Franklin Canyon Park is at 2600 Franklin Canyon Dr., Beverly Hills, CA 90210. Click here (PDF) for a list of programs and a map of the park. Or call (310) 858-7272, ext. 131, for more information.

Tuesday, April 19, 2011

Friends file legal appeal against Discovery Center!

When it rains, it pours, the saying goes. And for the San Gabriel River Discovery Center at the moment it's coming down in buckets.

The LA Weekly reported yesterday that the Friends of the Whittier Narrows Natural Area have filed an appeal against the planned water museum and meeting hall, which would, writes Dennis Romero:

"essentially tear out a beautiful area along the rivers (the San Gabriel and Rio Hondo diverge here) to install a building where you could appreciate . . . the beautiful area along the rivers."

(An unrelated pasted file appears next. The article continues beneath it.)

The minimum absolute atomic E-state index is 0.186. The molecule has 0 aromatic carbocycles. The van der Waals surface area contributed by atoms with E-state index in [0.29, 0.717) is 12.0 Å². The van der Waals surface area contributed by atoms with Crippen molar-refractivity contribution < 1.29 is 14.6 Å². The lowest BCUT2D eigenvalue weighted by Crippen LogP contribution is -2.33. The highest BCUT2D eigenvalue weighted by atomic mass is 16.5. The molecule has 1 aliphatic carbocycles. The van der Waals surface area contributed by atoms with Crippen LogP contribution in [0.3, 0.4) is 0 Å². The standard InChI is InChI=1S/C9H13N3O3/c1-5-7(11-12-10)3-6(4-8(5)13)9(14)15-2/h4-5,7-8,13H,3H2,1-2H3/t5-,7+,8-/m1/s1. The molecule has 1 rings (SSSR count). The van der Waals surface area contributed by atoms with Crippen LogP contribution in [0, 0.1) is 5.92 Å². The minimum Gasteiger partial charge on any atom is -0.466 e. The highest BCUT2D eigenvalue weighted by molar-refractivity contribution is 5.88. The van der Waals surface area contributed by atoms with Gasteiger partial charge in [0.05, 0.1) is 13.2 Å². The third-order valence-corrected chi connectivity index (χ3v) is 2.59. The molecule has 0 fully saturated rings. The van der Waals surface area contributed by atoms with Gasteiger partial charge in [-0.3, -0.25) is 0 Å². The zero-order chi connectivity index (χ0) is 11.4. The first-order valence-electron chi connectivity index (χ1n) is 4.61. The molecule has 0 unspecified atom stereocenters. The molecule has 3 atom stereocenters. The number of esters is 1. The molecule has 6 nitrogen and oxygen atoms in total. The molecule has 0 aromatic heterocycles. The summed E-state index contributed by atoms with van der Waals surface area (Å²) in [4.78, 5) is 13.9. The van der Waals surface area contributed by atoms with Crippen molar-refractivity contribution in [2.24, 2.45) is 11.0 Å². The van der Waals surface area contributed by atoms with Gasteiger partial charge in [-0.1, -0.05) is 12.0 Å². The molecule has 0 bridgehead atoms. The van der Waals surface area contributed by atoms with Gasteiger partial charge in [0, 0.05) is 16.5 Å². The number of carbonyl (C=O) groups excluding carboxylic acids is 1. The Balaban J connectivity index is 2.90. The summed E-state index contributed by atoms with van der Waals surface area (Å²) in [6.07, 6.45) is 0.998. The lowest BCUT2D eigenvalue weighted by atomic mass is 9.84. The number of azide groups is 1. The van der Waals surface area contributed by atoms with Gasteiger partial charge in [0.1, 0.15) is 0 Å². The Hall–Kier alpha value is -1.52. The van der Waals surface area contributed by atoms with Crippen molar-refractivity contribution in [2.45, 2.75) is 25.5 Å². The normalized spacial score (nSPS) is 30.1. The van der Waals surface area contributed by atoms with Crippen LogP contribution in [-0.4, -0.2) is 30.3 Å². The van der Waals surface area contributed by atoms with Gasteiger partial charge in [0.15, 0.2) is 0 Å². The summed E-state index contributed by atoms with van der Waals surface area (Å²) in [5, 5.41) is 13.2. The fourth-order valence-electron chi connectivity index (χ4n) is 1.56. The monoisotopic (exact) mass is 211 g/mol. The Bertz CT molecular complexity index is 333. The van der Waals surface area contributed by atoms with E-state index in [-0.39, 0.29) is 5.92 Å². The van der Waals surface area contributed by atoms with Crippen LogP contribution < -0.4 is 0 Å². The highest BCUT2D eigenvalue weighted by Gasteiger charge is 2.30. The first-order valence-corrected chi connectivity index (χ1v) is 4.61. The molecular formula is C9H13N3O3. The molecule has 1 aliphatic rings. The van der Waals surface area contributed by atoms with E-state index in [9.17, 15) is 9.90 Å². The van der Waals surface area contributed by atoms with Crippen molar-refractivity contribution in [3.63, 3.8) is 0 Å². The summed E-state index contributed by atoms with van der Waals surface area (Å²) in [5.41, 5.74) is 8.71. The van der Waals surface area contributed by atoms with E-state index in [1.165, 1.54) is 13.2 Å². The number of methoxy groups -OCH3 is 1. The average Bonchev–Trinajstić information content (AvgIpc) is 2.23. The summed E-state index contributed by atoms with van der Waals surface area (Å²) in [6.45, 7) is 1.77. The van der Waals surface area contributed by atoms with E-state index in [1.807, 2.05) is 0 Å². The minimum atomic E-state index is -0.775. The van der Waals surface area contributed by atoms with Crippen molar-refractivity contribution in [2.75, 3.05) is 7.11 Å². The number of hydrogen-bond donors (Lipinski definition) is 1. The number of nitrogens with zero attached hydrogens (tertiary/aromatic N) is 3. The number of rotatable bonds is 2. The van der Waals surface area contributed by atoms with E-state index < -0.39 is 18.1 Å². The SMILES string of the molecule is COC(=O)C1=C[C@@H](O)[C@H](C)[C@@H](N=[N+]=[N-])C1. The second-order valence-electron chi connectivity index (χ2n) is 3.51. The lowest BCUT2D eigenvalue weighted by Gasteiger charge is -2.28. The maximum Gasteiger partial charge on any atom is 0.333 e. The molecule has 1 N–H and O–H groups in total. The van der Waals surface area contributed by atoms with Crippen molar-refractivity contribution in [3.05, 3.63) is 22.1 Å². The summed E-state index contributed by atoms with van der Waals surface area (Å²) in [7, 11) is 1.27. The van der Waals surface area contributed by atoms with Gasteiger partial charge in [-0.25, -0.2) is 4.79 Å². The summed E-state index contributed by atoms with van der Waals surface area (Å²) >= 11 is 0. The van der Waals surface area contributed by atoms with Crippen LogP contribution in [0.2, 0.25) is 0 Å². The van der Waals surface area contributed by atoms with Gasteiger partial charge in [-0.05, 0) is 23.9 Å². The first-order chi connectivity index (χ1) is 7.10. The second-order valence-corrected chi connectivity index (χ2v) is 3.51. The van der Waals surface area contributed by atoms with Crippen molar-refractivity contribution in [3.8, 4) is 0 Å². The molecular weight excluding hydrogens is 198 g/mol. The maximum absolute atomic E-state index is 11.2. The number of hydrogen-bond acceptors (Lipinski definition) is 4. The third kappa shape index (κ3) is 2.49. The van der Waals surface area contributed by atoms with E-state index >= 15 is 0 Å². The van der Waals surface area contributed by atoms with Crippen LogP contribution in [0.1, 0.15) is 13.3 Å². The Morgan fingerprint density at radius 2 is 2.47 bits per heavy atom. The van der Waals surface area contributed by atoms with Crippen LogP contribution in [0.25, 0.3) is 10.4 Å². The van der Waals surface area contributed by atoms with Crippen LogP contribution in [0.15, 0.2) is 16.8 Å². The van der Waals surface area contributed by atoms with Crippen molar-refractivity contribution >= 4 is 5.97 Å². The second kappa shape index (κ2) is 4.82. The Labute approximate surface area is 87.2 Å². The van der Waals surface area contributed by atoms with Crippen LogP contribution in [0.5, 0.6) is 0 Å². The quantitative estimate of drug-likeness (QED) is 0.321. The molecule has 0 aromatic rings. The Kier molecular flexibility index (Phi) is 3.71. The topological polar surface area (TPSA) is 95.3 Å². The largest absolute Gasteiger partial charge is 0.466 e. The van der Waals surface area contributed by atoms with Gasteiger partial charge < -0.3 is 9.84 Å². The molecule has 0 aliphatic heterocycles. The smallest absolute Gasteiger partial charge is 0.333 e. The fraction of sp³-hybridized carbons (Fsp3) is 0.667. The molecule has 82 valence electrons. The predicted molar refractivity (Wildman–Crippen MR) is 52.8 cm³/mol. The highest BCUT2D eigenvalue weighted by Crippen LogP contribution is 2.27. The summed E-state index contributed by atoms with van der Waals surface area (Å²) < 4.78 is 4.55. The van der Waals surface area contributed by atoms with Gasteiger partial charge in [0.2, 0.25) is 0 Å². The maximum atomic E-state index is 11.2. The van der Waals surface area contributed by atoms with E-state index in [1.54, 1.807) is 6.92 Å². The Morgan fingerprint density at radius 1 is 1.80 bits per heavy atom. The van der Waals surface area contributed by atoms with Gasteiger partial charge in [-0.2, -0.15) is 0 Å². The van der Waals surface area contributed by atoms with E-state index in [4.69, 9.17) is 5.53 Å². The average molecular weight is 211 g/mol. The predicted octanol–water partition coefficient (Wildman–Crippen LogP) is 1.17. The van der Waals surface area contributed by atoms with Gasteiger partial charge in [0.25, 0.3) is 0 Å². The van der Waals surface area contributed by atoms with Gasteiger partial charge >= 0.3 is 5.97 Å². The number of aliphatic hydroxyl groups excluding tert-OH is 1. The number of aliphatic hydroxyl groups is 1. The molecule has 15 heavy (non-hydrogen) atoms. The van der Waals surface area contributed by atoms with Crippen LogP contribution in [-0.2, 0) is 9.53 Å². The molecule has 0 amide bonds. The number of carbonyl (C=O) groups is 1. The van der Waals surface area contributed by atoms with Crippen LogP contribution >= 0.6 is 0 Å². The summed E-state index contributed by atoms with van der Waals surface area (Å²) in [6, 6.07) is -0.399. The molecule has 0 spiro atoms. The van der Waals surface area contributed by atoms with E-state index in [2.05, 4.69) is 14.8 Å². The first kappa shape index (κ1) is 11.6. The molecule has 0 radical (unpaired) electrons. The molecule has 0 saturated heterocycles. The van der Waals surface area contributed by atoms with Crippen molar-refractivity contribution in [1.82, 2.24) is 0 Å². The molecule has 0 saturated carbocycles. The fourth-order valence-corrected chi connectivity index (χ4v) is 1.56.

Romero also mentioned State Parks' widely reported decision last week rejecting the Discovery Center Authority's request for $7 million in bond money to build the water museum.

He includes a nice quote from Friends President Jim Odling:

"Our organization and members are grateful to State Parks for recognizing, as so many in the local community have, that the Discovery Center project would, in fact, take us backwards in our efforts to protect California's natural and cultural resources."
With the appeal filed, the work of protecting our resources goes on.

Friday, April 15, 2011

Discovery Center brutally rebuffed! State officials reject application for $7 million in bond funds

Hot off the press: The San Gabriel River Discovery Center Authority's request for $7 million in state bond funds was D-E-N-I-E-D.

The Los Angeles Times broke the story Friday online. Here's a more detailed follow-up:

Grant request for Whittier Narrows nature center is rejected